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In my situation, I'm creating web part pages with XsltListViewWebParts on them. I need to set a predefined view on them, with custom filtering / columns setup in CAML. Therefore, I tried moving the XmlDefinition bit out of the web part so I can just reference the proper definition.

I also tried the following:

  • Saving the XsltListViewWebPart with the correct view setup as an .webpart file, and adding it to the web part gallery. This works great for the site on which the part was created, but as soon as I restore it elsewhere; the definition is reset. Notice that when I export; I explicitely choose the option to NOT use the local list, but a relative /Lists/Listname list.

  • When I programmatically add the the webpart to the page, it's also possible (with some hacks) to get the embedded view. Although it is possible to setup some things here (like the columns shown); this is not ideal. Also, it seems to always revert back to view BaseTypeId="0" which doesn't have paging. I haven't found any options to change this.

  • The default view shown (which I don't want) seemed to be the default view of the list itself. So I tried changing that before adding the webpart to the page, but that changes nothing.

  • Finally, there's an option called XmlDefinitionLink. This promises to load a custom view definition from an XML file. Since that's pretty much what I need, I tried that too. No matter how I set it up, it just won't work. I don't get any errors, but no results either. There seem to be 0 resources available on how to get this working, only an MSDN article telling me that it should be great (which it obviously isn't).

If someone has successfully reused the XSLTListViewWebPart with a custom view definition, please share your knowledge. I don't mind writing a bunch of code or wrapper classes to get there, as long as I know I can actually get there. It's taken up a lot of time up till now, without any result.

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3 Answers

up vote 5 down vote accepted

I prefer to do this in code in a custom provisioning provider (SPWebProvisioningProvider). The following kind of code should do the trick:

SPWeb web = SPContext.Current.Web;
SPList list = web.GetList("/sites/thesite/doclib");
SPView view = list.Views["TheView"];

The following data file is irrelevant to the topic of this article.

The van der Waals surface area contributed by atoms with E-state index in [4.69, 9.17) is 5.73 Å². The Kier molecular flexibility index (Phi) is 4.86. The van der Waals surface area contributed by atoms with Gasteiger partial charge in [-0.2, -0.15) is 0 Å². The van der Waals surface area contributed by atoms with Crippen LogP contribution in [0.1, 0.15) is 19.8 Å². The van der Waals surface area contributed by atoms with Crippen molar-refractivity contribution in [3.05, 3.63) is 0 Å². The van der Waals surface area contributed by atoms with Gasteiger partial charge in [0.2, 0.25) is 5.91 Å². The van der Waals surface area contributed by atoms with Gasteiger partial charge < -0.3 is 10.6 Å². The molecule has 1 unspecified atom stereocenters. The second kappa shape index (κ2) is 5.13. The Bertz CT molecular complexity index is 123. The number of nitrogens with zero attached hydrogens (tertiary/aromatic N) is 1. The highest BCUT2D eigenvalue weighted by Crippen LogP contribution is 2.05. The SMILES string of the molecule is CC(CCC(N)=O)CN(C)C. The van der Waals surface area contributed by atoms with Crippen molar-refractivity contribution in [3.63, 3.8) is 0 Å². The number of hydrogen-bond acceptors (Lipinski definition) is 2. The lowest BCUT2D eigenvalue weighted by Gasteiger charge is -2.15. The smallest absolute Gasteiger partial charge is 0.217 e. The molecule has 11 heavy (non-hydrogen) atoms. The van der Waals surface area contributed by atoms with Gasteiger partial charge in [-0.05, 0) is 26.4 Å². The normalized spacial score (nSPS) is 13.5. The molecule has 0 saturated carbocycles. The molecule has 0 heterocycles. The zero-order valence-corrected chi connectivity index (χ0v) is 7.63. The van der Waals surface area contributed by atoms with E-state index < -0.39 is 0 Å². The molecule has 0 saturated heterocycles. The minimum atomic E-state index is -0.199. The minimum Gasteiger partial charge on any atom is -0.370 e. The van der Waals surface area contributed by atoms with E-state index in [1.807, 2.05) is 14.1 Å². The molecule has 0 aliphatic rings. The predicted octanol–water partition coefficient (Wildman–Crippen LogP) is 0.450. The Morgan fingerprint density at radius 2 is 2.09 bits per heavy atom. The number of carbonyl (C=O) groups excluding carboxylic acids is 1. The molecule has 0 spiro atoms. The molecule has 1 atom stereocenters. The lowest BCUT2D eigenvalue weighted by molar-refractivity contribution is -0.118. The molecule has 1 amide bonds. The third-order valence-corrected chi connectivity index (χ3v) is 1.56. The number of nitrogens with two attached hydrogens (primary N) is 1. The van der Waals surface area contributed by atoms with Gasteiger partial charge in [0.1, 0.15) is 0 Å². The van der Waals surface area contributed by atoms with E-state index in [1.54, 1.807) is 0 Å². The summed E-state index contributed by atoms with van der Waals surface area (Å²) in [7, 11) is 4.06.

string pageUrl = PublishingWeb.GetPagesListName(web) + "/thepage.aspx";
SPFile pageFile = web.GetFile(pageUrl);
pageFile.CheckOut();            
SPLimitedWebPartManager lwpm = pageFile.GetLimitedWebPartManager(PersonalizationScope.Shared);

XsltListViewWebPart wp = new XsltListViewWebPart();
wp.ListId = list.ID;
wp.Title = "Web Part Title";
wp.ChromeType = PartChromeType.TitleOnly;
wp.ViewGuid = view.ID.ToString();
wp.XmlDefinition = view.GetViewXml();
lwpm.AddWebPart(wp, "Header", 1);

pageFile.CheckIn("", SPCheckinType.MinorCheckIn);
pageFile.Publish("");
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I am working on displaying tags cloud of posts' categories in a blog. Since content by query webpart doesn't support LookupMulti fields, I used XsltListViewWebPart. Here are the steps :

  • add a view in "schema.xml" of posts with a new "BaseViewID"
  • set "XslLink" to a copy of "blog.xsl"
  • add necessary "FieldRef" in "ViewFields"
  • add a template matching the "BaseViewID"
  • add the webpart when provisionning the page

    <View List="301" BaseViewID="8" WebPartZoneID="Left" WebPartOrder="1"> <![CDATA[ <webParts> <webPart xmlns="http://schemas.microsoft.com/WebPart/v3"> <metaData> <type name="Microsoft.SharePoint.WebPartPages.XsltListViewWebPart,Microsoft.SharePoint,Version=14.0.0.0,Culture=neutral,PublicKeyToken=71e9bce111e9429c" /> <importErrorMessage>Cannot import this Web Part.</importErrorMessage> </metaData> <data> <properties> <property name="AllowConnect" type="bool">True</property> <property name="ChromeType" type="chrometype">None</property> <property name="AllowClose" type="bool">False</property> </properties> </data> </webPart> </webParts> ]]> </View>

Hope this helps.

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I did the same thing and blogged it on http://yoursandmyideas.wordpress.com/2011/08/11/xsltlistviewwebpart-in-sharepoint-2010-uncovered/

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Welcome to SharePoint! While this may theoretically answer the question, we prefer inclusion of the essential parts of the answer here, and to provide the link for reference. See How to Answer for general guidelines. –  Kit Menke Oct 28 '11 at 15:17
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